“One cannot prepare for war and expect peace.” Einstein
I didn’t know this at the time. Like most people, I was too caught up in my own story.
My story will not make it into history books. History books are written for purposes other than the truth. History texts are written to spin campaigns of greed and mass murder into heroics, unexpected but necessary freedom fights and righteous wars.
This story will not make it into any newspaper or on-line media channel. Readers today want short information bites, celebrity smiles and grabby photos. Those holding the purse-strings, control media outlets.
I was there in 1981 when our country sucked the blood from our successful “war on poverty” and began new preparations for other kinds of wars. As a beneficiary of the war on poverty I know it worked. I also know the price of killing it.
Back then, I was a poster-child for the success of our war on poverty. After Viet Nam, leaders redirected war money into lifting up the poor at home. This process worked well.
I’m the third of seven children. I was raised on a small family farm. Both of my parents are children of immigrants. My parents were children during the Great Depression. They were, and still are, hard-working, frugal and proud. They were too proud to accept government handouts that could have fed and clothed us better.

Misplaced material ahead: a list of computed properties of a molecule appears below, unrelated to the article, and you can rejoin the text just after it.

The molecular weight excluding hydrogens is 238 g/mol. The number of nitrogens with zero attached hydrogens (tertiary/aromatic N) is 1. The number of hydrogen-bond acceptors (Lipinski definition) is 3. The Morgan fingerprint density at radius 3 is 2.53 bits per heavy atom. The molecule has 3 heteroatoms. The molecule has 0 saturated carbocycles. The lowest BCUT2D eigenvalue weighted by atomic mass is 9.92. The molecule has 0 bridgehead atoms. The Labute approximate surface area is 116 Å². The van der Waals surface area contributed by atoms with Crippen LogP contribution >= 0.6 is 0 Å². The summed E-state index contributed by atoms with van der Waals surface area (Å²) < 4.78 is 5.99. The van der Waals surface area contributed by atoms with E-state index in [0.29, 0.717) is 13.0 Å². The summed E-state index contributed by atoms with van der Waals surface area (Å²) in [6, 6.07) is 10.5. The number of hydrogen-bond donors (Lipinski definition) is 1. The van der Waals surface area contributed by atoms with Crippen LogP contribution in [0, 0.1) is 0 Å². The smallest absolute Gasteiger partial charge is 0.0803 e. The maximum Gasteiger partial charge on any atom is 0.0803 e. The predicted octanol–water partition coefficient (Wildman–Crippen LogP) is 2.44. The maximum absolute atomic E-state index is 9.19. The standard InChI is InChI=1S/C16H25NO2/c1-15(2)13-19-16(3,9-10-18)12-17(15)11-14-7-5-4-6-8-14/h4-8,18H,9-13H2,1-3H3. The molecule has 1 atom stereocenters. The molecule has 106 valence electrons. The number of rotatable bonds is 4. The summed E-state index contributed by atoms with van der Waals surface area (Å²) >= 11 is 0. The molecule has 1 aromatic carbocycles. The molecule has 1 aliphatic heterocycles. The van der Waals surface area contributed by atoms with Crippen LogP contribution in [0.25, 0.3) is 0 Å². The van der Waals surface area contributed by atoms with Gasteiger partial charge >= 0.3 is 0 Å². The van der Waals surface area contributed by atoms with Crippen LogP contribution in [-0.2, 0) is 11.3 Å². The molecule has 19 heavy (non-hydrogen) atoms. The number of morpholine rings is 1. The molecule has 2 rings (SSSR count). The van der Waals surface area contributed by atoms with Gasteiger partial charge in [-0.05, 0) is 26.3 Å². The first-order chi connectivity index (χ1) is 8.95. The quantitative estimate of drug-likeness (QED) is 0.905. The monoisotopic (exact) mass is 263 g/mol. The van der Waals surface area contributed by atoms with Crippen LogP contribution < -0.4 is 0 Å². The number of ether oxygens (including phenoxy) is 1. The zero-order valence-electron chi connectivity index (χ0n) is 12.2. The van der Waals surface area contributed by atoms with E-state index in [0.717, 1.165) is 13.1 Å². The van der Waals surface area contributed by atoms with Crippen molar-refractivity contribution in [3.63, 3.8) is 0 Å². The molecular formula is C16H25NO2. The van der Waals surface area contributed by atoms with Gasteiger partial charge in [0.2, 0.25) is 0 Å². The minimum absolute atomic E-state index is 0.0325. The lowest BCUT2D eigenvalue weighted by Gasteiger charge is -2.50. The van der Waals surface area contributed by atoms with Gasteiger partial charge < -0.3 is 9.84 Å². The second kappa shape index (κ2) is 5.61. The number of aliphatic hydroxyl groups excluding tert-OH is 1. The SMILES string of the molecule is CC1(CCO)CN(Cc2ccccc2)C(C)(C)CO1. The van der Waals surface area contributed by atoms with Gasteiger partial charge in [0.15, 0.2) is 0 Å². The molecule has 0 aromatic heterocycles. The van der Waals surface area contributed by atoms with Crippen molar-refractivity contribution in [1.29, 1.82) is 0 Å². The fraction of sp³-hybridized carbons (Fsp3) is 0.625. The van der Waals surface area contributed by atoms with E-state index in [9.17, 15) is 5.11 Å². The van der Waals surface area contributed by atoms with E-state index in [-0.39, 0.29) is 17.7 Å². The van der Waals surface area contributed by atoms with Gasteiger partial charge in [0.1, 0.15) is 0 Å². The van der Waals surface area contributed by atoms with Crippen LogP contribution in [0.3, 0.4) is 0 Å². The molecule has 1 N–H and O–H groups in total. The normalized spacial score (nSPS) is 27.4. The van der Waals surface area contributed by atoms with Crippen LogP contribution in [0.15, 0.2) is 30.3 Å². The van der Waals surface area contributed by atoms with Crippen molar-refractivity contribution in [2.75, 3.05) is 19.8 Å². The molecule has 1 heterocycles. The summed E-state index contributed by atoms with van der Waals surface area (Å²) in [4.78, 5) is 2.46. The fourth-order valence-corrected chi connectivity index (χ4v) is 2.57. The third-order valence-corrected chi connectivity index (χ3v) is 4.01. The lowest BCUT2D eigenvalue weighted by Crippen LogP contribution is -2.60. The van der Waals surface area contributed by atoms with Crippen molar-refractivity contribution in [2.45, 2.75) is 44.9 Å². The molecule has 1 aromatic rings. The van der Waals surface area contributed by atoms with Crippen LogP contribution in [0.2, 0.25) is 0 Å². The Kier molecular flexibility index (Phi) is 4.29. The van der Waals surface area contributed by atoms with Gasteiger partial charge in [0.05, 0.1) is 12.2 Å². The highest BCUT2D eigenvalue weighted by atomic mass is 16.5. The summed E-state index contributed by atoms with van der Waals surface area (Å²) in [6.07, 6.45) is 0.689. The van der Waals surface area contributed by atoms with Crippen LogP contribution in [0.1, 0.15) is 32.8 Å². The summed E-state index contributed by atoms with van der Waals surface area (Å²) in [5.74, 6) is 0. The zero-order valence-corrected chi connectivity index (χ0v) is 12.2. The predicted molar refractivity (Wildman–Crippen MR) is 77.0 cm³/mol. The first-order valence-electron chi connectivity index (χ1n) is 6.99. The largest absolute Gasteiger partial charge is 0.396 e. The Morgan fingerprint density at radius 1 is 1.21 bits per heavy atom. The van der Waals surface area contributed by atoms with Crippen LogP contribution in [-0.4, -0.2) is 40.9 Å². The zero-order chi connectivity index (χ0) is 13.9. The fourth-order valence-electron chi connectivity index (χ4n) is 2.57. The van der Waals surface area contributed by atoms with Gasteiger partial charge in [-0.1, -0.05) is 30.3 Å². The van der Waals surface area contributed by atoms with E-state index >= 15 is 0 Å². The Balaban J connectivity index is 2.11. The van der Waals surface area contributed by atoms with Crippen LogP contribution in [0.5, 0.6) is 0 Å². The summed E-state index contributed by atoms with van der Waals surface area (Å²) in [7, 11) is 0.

I grew up in poverty.
Only looking back from where I am today can I recognize the effects of federal anti-poverty and equal-opportunity policies on my life. As an impoverished young person, I was out of the loop as far as knowing what was happening in Washington.
At high school graduation I focused on getting myself as far away from that farm as possible. I had learned in school that poverty is the fault of poor people. I was taught that people like my parents had brought poverty on themselves through their bad choices. It was their fault for not finishing school, not finding jobs and for having all those children.
“My parents are proud to be poor,” I sneered as I high-tailed it away from family and farm.
But finishing school did not prepare me for real life. I knew how to work hard and grow potatoes but I didn’t know how to find a job. I didn’t know how to shelter myself or stay safe. The worst part was, I didn’t know that I didn’t know. I was a sitting duck when I left home on my own. I was easy plucking.
I’ll fast forward through those early plucking times to the time when the federal war on poverty put feathers on my wings.
In 1974, federal equal opportunity law mandated women and minorities be hired on all federal contracts. As a woman with a Hispanic surname, I was snapped up by the labor union, trained and put to work on a construction crew building a federally-funded plutonium plant.
After a year of working, regular meals and a roof over my head, I had the space to imagine that I could be more. A student showed me how to apply for college. Another student showed me how to fill out grant papers. I lived poor, worked hard and made it through college with no debt.
At the time, I didn’t know that low state college tuition, student work-study jobs and education grants were part of the armature of our government’s war on poverty. These supported me while I climbed to places I could not have gone alone.